• Which goods and services are essential to our operations? 
  • How much are we spending on them right now? 
  • Are we using credit cards or business loan proceeds to cover these expenses? 
  • What interest rate(s) are we paying? What was our total interest paid for basic goods and services last year?
  • Are there investments we haven’t made — new equipment, a better website, nicer retail displays — because cash flow wouldn’t support them?

Answers to questions like these will help you weigh the advantages of seeking out trade credit.

 

Preparation steps in obtaining trade credit

The next step is finding suppliers and professionals that will offer you zero-percent financing on purchases or services rendered. Typically, companies that offer trade credit will give you 30, 60, or 90 days to pay, documenting purchases via regular invoice. Sellers of heavy equipment or large-scale business systems may offer 12 to 18 months. 

Identifying suppliers that fit your specific needs can take considerable research and negotiation. Look for organizations that are competing for new customers, since they may offer trade credit on generous terms.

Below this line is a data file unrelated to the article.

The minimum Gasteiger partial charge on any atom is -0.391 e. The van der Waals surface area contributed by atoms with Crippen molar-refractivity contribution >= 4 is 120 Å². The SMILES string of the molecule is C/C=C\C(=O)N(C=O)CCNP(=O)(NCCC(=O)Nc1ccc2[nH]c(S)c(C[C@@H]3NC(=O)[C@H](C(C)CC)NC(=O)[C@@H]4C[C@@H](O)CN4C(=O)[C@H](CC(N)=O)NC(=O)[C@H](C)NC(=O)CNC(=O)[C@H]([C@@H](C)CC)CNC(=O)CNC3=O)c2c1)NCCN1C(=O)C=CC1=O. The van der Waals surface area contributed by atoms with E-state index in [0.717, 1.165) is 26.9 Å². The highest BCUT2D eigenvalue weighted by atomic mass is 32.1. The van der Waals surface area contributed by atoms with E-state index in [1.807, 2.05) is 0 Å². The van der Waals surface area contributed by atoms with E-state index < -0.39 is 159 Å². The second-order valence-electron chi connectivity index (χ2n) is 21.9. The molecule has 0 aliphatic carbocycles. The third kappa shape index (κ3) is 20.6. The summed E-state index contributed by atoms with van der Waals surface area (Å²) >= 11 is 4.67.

As with any supplier, you should subject trade credit partners to the same level of scrutiny they will apply to you. Are they well-established — or if new to the market, offering you strong business references? What can you learn from online reviews? Do you trust the quality of what they provide? Will they deliver on time?

While you’re working to pinpoint the best opportunities, gather the information you’ll need for suppliers’ credit applications, including banking information and references. Line up other personal and business references in advance. If you’re working with smaller organizations that may not have a formal application process, put together a credit information document with all the details in one place. This will save time and show your commitment to setting up a trade agreement that satisfies both parties. 

Trade credit can create complexity in accounting, depending on which accounting method is used (cash or accrual). Make sure your financial and accounting team knows about the agreements you sign and integrates these transactions into your accounting workflow.

Should your company offer trade credit?